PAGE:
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I do

Yesterday I went to the wedding of my equal-favourite niece and the man of her dreams. Inevitably, there was a linguistic point.

One of the clichés about wedding services is that they involves saying “I do” (see the movie Four Weddings and Funeral, for example) . At all of the wedding services I’ve ever been to (including yesterday’s) people have said  “I will”. The question is “[Name], will you have [Name] to be your husband/wife?”. Other Christian denominations may have different wordings, which might involve the question “Do you take [Name] to be your husband?”, to which the answer is “I do”. (We could also ask “Will you take …?” but not “Do you have …?”) 

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Eff it!

Yesterday one of my colleagues said something close enough to ineffable, which led to me paraphrase Douglas Adam’s line: “Let’s think the unthinkable, let’s do the undoable. Let us prepare to grapple with the ineffable itself, and see if we may not eff it after all.” (Dirk Gently’s Holistic Detective Agency)

We got talking about this strange word, and soon after he quoted the hymn O worship the King, all glorious above, the last verse of which begins O measureless might! Ineffable love! Today he added Crown him with many crowns, which contains the lines Creator of the rolling spheres, Ineffably sublime.

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Botany Bay

The topic of Botany Bay as a penal colony cropped up twice today. The first was at a service commemorating the 200th anniversary of the laying of the foundation stone of heritage church building in Sydney. The settlement/colonisation/invasion of Australia started in 1788, so no building in Australia is older than 231 years, and only a handful are older than 200 (a lot depends on definitions – some buildings were originally built then but have been extensively rebuilt since then).

Alongside some psalm anthems and a hymn of the time, we sang a rollicking song which I had not previously encountered, which exhorts young virgins, frolic and fair, to trip it away to Botany Bay to join the bold convicts, from whom they may chuse a man and attend procreation. Google shows that the poem was written in 1801, at which time the convict colony was a miserable place. It didn’t start improving until the arrival of Governor Macquarie in 1810. 

This evening my wife and I went to see the movie Downton Abbey, set in 1927. The servants of the household get their their noses out of joint at being pushed around by the servants of the King and Queen, who are visiting, so they plot to temporarily remove them from the situation. One of them mutters “We’ll be sent to Botany Bay”. Well, no, for two reasons. Firstly, the convict colony at Botany Bay lasted only 10 or so days before Governor Phillip discovered that Port Jackson/Sydney Harbour was far nicer, so only the convicts on the ships of the First Fleet were sent to Botany Bay. But the name stuck, either for the colony, alongside the official name, New South Wales, and as the destination for convicts. Secondly, transportation to New South Wales was abolished in 1850 (and to anywhere in Australia in 1868), so no-one would have been transported here in 1927. I think the character was being hyperbolic, anyway.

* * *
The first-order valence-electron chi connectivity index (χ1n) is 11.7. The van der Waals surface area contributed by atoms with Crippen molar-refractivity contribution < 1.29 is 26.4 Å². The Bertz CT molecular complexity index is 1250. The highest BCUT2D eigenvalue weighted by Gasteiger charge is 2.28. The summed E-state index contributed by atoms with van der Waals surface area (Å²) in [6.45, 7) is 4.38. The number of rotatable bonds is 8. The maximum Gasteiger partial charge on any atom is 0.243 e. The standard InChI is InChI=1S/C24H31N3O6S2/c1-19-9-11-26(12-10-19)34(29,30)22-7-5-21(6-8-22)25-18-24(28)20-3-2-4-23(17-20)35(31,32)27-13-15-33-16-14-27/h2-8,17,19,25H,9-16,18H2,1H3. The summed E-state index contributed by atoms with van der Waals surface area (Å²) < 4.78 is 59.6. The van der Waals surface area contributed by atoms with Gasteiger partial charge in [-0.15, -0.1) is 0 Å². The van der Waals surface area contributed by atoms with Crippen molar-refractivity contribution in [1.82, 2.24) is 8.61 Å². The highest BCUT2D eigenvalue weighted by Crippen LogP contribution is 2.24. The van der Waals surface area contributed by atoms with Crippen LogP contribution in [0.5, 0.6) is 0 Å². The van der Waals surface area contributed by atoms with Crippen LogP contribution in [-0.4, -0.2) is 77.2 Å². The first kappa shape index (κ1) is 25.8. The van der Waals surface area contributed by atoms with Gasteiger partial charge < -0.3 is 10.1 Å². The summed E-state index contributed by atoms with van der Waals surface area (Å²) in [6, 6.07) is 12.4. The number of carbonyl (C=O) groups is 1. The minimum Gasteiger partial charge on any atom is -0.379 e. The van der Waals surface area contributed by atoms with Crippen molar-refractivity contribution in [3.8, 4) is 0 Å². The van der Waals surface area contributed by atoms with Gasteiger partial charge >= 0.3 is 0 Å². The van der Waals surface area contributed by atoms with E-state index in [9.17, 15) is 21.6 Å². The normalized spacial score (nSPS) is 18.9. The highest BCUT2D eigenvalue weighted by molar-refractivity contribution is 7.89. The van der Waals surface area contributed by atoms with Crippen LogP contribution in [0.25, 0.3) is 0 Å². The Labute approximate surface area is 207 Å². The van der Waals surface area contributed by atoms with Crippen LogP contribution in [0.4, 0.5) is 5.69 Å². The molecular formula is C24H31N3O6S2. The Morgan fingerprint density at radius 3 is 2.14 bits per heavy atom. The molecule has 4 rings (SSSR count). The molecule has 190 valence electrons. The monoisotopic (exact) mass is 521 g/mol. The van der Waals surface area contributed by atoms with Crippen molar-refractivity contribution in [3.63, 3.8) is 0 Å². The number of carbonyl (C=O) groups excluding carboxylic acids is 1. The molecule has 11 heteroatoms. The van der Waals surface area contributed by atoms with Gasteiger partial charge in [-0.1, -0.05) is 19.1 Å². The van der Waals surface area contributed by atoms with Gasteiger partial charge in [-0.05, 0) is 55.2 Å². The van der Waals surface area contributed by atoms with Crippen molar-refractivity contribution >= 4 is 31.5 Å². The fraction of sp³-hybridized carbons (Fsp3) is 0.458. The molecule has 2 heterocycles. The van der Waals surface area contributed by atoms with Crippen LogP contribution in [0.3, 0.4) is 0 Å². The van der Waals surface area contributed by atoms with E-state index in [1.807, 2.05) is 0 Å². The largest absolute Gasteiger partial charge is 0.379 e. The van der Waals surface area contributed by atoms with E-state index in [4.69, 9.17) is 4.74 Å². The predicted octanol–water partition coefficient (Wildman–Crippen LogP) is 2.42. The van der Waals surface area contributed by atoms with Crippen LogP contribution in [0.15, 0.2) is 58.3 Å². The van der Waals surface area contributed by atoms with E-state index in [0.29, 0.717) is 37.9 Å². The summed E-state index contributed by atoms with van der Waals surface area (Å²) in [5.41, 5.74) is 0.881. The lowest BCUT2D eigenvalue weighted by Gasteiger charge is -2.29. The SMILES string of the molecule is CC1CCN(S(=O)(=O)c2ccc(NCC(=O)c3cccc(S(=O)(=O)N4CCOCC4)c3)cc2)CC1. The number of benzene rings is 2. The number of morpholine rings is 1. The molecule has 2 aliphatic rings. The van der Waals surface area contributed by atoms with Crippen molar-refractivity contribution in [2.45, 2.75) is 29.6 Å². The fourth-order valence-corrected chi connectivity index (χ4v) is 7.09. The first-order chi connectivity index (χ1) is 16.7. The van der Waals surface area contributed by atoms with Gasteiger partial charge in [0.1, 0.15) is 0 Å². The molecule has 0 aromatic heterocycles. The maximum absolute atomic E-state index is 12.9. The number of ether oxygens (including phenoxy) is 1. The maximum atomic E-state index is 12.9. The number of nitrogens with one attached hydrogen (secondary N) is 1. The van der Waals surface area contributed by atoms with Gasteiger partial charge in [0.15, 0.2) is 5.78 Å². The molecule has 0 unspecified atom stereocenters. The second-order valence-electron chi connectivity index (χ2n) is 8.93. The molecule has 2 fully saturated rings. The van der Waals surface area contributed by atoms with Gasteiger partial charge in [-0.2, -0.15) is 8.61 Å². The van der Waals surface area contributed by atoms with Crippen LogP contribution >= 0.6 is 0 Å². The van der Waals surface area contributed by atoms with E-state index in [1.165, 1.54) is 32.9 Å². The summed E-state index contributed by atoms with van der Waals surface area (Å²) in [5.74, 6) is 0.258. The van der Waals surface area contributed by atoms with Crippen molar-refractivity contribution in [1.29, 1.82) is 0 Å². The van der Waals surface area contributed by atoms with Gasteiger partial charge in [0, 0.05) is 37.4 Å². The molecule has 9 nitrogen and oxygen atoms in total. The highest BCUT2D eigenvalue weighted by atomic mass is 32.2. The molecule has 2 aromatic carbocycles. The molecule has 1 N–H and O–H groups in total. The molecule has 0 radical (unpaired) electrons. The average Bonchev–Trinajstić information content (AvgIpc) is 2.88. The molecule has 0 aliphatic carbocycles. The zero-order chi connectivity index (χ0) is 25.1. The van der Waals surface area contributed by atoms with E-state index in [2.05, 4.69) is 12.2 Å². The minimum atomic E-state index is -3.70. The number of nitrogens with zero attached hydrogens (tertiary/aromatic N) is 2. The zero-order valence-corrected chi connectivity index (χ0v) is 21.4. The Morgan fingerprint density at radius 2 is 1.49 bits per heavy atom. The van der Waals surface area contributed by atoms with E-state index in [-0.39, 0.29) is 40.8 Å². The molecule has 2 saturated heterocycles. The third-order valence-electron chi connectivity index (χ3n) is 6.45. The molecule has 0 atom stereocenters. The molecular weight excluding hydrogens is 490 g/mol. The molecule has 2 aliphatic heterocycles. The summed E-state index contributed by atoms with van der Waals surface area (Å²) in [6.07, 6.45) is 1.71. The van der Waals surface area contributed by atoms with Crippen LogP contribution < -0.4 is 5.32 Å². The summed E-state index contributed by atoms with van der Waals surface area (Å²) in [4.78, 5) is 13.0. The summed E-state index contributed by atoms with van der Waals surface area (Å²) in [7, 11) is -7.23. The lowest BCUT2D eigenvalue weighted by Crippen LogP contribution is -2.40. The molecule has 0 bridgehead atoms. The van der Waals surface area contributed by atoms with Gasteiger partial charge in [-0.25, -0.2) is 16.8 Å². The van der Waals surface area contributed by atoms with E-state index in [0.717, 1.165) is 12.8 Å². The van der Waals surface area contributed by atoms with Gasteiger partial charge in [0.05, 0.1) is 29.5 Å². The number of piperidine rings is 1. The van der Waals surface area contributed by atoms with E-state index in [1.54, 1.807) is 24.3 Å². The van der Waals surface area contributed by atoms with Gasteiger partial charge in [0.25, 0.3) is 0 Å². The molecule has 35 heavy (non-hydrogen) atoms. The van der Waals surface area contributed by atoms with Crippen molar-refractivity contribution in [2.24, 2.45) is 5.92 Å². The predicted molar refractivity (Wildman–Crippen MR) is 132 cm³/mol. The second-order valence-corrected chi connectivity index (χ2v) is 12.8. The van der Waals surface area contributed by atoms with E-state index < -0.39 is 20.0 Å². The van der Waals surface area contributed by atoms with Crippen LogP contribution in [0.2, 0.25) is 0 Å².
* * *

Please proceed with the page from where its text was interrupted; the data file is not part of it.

Sunni and Shia

A document was discussing Islam and rendered Shia as sheer, Shias as shares and she is, and Sunni as SUNY, which in any other context is the State University of New York. There were a number of other clangers as well. I guess that it was produced by automated voice to text, but didn’t anyone proofread it before it was released?

I mentioned this to my colleagues and one of them responded with:

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Sometimes they just jump out at me

I don’t go looking for grammatical errors in internationally acclaimed, best-selling novels. Sometimes they just jump out at me. I am reading a set of books originally written in another language and translated into English. It is not my intention to name and shame, so I won’t. But I was bowled over by two grammatical errors – first that they had happened without anyone in the editorial process noticing, and second that I had spotted them.

The first is too many pronouns in a sentence – three when there should be two. There are two possible wordings of the sentence, using the first pronoun in one place or the other, but not both. The second is a clanger of a missing verb ‘be’ – the most common and important verb in English.

I know I make mistakes in my posts – sometimes I browse back through previous posts and notice clangers, and just spotted that I had written “The first is two many pronouns” in the previous paragraphs. But then I don’t have a full-time editor and proofreader at my disposal.

known for their loyalty

I had occasion to consult the Wikipedia entry for the Basij, a paramilitary volunteer militia in Iran. (Don’t ask why.) The following sentence jumped out at me:
(1) The Basij are subordinate to and receive their orders from the Islamic Revolutionary Guard Corps (IRGC) and the Supreme Leader of Iran, to whom they are known for their loyalty. (emphasis added)

I think I know what they’re trying to say, but I think what I think they’re actually saying isn’t what I think they’re trying to say. 

The second half of the sentence might mean three things:
(a) They are known to the IRGC and the Supreme Leader for their loyalty to the IRGC and the Supreme Leader.
(b) They are known to the IRGC and the Supreme Leader for their loyalty to everyone in general. 
(c) They are known to everyone in general for their loyalty to the IRGC and the Supreme Leader. 

I think they mean 3., but I think they actually say 1.

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